Instagram: Sean Kinkaid (@darkcloudwhisky)

In-Depth Review: Hansen Northern Eyes Whisky

It seems that I have a little mini moonshining theme going on these days. Although Dariusz Plazewski, founder of Bimber Distillery (subject of my last two reviews) and Shayna Hansen, co-founder of Edmonton’s Hansen Distillery, grew up in different times, under different circumstances, and nearly half a world away from each other, their deep family connections to moonshining are uncannily similar. Shayna’s family moonshining roots were established during a time that made the financial crash of the late 2000’s a mere blip by comparison.

The Great Depression, which lasted from 1929 to 1939, was a time of great economic hardship for many North Americans. Unemployment reached as high as 25%, and those who were able to find work often earned very low wages. Many people struggled to make ends meet and were forced to find creative ways to make money. For some, this meant turning to illegal activities such as moonshining.

Moonshining involves the production of alcoholic beverages in unauthorized locations, often in the woods or in remote areas where law enforcement is less likely to discover the operation. During the Great Depression, many people turned to moonshining as a way to make a living, or at least supplement their income. The demand for alcohol, especially inexpensive alcohol, was high during this time, and moonshiners were able to meet this demand by producing and selling their own homemade spirits.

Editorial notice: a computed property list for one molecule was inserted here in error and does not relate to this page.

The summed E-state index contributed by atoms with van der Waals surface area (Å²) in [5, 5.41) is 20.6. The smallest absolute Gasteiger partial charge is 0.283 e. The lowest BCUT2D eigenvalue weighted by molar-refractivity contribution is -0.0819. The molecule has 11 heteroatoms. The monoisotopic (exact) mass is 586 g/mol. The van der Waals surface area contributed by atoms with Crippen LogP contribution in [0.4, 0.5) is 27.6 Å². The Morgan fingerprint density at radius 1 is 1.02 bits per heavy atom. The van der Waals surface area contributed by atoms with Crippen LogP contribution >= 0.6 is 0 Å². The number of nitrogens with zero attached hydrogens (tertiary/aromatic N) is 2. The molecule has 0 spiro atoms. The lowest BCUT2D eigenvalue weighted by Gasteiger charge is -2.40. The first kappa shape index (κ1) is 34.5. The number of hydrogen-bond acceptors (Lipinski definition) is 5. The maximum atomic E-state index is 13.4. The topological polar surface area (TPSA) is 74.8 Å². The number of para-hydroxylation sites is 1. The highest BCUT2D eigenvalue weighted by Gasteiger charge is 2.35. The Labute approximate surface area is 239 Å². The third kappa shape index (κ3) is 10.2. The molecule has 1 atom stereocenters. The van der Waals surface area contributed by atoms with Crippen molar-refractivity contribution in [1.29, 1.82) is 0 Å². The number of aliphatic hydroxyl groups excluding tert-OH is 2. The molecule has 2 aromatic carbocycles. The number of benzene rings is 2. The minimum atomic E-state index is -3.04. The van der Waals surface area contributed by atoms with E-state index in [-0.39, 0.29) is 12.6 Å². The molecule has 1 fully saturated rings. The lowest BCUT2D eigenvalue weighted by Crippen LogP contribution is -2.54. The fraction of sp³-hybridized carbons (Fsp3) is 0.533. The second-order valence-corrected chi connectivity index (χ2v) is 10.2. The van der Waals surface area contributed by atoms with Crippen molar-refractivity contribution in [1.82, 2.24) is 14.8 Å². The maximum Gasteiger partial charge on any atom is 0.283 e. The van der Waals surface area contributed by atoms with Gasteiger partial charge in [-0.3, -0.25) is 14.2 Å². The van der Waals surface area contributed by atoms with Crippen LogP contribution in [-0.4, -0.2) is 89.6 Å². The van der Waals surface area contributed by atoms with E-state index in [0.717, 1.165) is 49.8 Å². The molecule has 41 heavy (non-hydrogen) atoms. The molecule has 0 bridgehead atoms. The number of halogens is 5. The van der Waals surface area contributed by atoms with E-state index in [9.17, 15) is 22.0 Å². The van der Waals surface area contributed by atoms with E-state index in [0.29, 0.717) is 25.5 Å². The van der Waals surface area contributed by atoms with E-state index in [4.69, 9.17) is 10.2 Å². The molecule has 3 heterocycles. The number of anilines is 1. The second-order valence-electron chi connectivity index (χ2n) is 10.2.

Despite the risks, moonshining remained a popular activity during the Great Depression. In some areas, it was even considered a necessity, as many people could not afford to purchase alcohol from licensed retailers. In rural areas, where the availability of legal alcohol was often limited, moonshining was a way for people to access the beverages they wanted.

The government attempted to crack down on moonshining during this period, but these efforts were often unsuccessful. Moonshiners were able to evade law enforcement by operating in remote locations and using stealthy tactics to avoid detection. In addition, many people were sympathetic to the plight of the moonshiners and were willing to turn a blind eye to their activities.

The end of the Great Depression in 1939 marked the beginning of the end for the moonshining industry. With the economy improving and people having more disposable income, the demand for illegal alcohol decreased. Additionally, the government implemented stricter laws and increased enforcement efforts, making it more difficult for moonshiners to operate.

Today, moonshining is still illegal in Canada and the US, although it is not as prevalent as it was during the Great Depression. While it is no longer seen as a necessity for many people, it remains a popular activity for some who are attracted to the illicit nature of the enterprise and the DIY aspect of producing their own alcohol.

For Shayna’s family, and many families like her’s, what started as a necessity in order to survive, continued through the generations as a hobby and finally as a legal business in Hansen Distillery. Sometimes breaking the law has benifits. There. I said it.

Released nearly three years ago as Edmonton’s first home-grown whisky, Hansen Distillery’s Northern Eyes Rye is distilled using 100% rye grain that originated from Blue Acres Farm near Stettler, Alberta. Each bottle comes from a single, charred, new American oak barrel and is aged for a little over three years. It’s bottled at 43% and sitting in my glass, just waiting to be nosed!